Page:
JASON WOLFSON: Standards have different purposes. Classifications are different for reference systems. One is good for one thing, one is good for another. I don't think you can join them. There's that mediation in between where you have vendors and maps.

PAUL TUTEN: This has been discussed widely within ONC. The problem is not going to go away any time soon. Even when rational actors would look at it and say really you and you should work together – this would make a lot of sense. We've tried to broker those types of discussions; it's a hard job trying to coordinate with only a certain degree of regulatory leverage. It certainly isn't going to get any better.

AMY KNOPP: I think the other challenge is version. Not only do we have lots of standards, but which version is the standard pointing to? You want the standards to evolve, so you want to use newer versions, but then you're also stuck trying to support multiple versions of standards for different regulatory purposes.

WOLFSON: Speaking of the update challenge, right? You have all of these versions, you have all of these different systems using different versions. Maybe they want to use a different version. If I’m doing a HEDIS program, I'm doing this version. If you do research, you use that version. Then you have maps between these, and all of those have versions.

LEVY: If we care about the questions we want to ask about the data, and we recognize that they're sometimes not going to be easy to effectively answer these questions, at least we're going after the questions that we haven't in the past. It's not about SNOMED codes; it's about what you do with those SNOMED codes.

DIANE CHRISTOPHERSON: In some cases, bringing those subsets together has a lot of value. So keeping your type one and type two diabetes patients separate from the others, and then bringing together – which of those subsets give you the most meaningful answer? And that really goes back to governance. Having a team that can communicate effectively what each of those sets are and can do, and what is the value proposition, is golden. It's absolutely golden.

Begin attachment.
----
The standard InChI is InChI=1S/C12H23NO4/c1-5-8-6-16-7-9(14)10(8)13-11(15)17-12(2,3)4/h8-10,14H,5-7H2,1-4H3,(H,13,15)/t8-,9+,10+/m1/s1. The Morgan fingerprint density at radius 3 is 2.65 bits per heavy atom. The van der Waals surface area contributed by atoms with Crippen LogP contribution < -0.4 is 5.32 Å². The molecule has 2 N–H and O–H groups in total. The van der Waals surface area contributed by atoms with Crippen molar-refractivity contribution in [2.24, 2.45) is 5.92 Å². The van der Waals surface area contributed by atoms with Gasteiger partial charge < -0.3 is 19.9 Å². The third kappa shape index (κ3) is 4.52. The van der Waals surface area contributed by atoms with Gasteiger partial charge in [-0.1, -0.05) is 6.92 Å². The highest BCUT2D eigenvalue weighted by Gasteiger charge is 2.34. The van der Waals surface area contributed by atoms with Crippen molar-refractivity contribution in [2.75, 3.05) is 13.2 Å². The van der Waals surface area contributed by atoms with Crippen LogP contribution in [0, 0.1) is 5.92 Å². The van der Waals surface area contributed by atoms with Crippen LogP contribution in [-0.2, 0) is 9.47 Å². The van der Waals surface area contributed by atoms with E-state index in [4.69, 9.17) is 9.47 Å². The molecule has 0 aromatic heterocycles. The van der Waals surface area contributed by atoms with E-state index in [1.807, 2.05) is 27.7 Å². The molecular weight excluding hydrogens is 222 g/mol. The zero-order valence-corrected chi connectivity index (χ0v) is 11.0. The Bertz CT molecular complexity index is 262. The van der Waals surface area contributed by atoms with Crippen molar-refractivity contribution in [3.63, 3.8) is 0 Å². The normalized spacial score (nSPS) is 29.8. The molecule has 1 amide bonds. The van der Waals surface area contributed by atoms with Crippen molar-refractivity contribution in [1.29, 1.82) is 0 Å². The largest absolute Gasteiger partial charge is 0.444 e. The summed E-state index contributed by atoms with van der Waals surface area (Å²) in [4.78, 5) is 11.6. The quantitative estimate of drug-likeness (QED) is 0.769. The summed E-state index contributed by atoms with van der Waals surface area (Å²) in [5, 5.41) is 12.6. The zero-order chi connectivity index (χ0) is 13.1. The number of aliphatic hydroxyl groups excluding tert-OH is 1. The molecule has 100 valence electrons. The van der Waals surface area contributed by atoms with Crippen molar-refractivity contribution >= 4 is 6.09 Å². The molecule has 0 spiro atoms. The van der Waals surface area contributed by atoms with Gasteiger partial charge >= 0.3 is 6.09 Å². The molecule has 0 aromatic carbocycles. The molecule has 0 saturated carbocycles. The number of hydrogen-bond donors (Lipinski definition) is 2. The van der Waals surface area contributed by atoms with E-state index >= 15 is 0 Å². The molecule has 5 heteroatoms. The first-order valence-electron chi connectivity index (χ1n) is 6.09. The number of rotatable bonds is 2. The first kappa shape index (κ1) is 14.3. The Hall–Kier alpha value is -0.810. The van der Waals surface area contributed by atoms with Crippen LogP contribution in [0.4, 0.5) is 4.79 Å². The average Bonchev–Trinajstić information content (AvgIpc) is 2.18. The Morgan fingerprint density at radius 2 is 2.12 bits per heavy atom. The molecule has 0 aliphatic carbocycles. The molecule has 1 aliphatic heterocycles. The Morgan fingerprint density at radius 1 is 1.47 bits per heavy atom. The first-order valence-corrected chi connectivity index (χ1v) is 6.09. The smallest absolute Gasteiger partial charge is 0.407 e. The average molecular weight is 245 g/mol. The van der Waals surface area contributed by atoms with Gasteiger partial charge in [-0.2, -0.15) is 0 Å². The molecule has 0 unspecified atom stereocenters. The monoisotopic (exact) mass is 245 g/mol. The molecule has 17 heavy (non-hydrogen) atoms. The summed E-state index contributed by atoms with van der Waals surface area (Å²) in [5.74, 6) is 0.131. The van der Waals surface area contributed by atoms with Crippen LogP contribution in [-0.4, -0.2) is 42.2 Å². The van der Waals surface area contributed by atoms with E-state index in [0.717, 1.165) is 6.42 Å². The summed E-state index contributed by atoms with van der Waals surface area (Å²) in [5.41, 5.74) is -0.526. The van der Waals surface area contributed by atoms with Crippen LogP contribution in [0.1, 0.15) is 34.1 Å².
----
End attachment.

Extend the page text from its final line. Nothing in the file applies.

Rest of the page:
BUCKNER: In my HIE world, it gets really fuzzy. For our terminology services that we provide, probably half of the constituents are doing it so they can check the box on a regulatory or an incentive-based requirement, so they're going to do the bare minimum. And then the other half actually wants to take value out of that data. And so when you've got a mix of those two environments together, it does complicate things.

CHRISTOPHERSON: The combination of all these different data sources – the data from disparate EMR systems, with claims data, with data coming from the national labs or from local labs, pharmacy – being able to pull that together and reconcile it is an amazing challenge. If we can do that effectively, we have improved the healthcare system. From what I'm hearing here, that's a lot of our passion.

AGRAWAL: If we can set some standards to utilize the data that we collect, other than just for reimbursement purposes, and if we can utilize that in a meaningful format, that would be a good step towards analytics.